• Mr. Charles Chard, (b. 1855), aged 19, Cornish labourer departing on 2nd May 1874 aboard the ship "Miltiades" arriving in Auckland, New Zealand on 23rd July 1874 [15]

West Indies Chard migration to West Indies +

The British first settled the British West Indies around 1604. They made many attempts but failed in some to establish settlements on the Islands including Saint Lucia and Grenada. By 1627 they had managed to establish settlements on St. Kitts (St. Christopher) and Barbados, but by 1641 the Spanish had moved in and destroyed some of these including those at Providence Island. The British continued to expand the settlements including setting the First Federation in the British West Indies by 1674; some of the islands include Barbados, Bermuda, Cayman Island, Turks and Caicos, Jamaica and Belize then known as British Honduras. By the 1960's many of the islands became independent after the West Indies Federation which existed from 1958 to 1962 failed due to internal political conflicts. After this a number of Eastern Caribbean islands formed a free association. [16]
Chard Settlers in West Indies in the 17th Century
  • Mr. Edward Chard, who was aboard the ship "Sea Venture" who wrecked in Bermudas in 1609, he stayed on the island [8]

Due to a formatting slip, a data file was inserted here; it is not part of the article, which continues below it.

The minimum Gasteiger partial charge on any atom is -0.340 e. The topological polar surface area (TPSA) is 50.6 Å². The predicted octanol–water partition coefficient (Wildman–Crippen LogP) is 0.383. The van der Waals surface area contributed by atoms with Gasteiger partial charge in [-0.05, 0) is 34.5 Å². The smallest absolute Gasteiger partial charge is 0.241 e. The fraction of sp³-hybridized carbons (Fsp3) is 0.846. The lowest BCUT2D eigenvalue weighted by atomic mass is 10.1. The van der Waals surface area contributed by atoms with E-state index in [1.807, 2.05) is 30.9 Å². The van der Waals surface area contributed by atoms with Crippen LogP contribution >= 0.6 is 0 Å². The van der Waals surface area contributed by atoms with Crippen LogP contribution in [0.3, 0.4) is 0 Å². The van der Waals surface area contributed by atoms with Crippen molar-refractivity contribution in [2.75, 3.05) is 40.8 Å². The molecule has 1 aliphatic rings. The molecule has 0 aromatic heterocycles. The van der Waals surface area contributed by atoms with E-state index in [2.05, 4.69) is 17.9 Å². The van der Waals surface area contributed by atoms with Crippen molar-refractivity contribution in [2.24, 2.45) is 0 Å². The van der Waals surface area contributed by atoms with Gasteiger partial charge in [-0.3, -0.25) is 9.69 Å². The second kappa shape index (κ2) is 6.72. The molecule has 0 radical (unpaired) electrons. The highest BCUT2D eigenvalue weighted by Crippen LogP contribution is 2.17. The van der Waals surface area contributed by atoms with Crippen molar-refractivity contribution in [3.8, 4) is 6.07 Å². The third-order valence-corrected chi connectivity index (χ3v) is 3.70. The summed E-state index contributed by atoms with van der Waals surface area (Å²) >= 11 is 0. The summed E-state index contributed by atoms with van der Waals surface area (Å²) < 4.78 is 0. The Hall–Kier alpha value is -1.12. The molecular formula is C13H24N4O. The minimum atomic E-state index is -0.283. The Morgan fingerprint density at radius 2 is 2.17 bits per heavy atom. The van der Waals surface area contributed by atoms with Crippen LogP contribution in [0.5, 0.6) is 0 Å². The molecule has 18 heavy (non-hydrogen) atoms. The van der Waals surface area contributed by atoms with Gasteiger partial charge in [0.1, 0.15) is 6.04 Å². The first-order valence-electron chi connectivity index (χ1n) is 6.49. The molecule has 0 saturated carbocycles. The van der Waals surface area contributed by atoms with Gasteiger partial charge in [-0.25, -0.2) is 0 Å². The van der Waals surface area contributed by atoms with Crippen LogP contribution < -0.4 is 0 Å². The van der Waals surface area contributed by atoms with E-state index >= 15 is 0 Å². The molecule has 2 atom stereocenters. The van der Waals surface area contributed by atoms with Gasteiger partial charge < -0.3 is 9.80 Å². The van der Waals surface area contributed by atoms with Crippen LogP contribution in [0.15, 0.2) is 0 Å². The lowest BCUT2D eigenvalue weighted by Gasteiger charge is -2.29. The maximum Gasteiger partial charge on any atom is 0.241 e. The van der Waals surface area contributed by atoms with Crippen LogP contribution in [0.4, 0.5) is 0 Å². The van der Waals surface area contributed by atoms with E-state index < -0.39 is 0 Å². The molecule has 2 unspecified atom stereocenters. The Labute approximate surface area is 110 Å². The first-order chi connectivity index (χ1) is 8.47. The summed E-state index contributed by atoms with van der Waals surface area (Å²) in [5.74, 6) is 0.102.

• John Chard who settled in Barbados in 1634

Contemporary Notables of the name Chard (post 1700) +

  • Chester S. Chard (1915-2002), American anthropologist who collaborated with Russian and Japanese scholars to establish the field of circumpolar or Arctic anthropology
  • Lawrence Chard, American coin & bullion dealer
  • George Chard (1765-1849), English organist, born in 1764 or 1765 [17]
  • Danny Chard (b. 1980), English right-handed batsman cricketer
  • Herbert William Chard (1869-1932), English cricketer
  • Phil Chard (b. 1960), English former footballer and manager
  • Thomas S Chard, English poet
  • Colonel John Rouse Merriott Chard (1847-1897), British commander and Victoria Cross recipient, eponym of the John Chard Decoration and the John Chard Medal
  • Geoffrey Chard AM (b. 1930), Australian opera singer, foundation member of the National Opera of New South Wales.
  • Sylvia C Chard, Professor Emeritus in the department of Elementary Education at the University of Alberta
  • ... (Another 1 notables are available in all our PDF Extended History products and printed products wherever possible.)

HMS Prince of Wales
  • Mr. Cyril James Chard, British Ordnance Artificer 1st Class, who sailed into battle on the HMS Prince of Wales (1941) and survived the sinking [18]
HMS Repulse
  • Mr. Alewyn Mansel Chard, British Stoker 1st Class, who sailed into battle on the HMS Repulse (1941) and died in the sinking [19]
Senghenydd colliery
  • Mr. Charles Chard (b. 1883), Welsh coal miner from Penyrheol, Caerphilly, Wales who was working at the Senghenydd colliery when there was an explosion on the 14th October 1913; he died
SS Newfoundland
  • Mr. Thomas Chard (b. 1870), Newfoundlander from Bonavista, who on the 30th March 1914 he was part of the Seal Crew of the "SS Newfoundland" leaving the ship to intercept the Stephano which took him to the hunting grounds, he disembarked to begin sealing, but was caught in a thickening storm, attempting to return to the Newfoundland he and the 132 crew made camp for two days the sealers were stranded on the ice in a blizzard attempting to return to the ship, he survived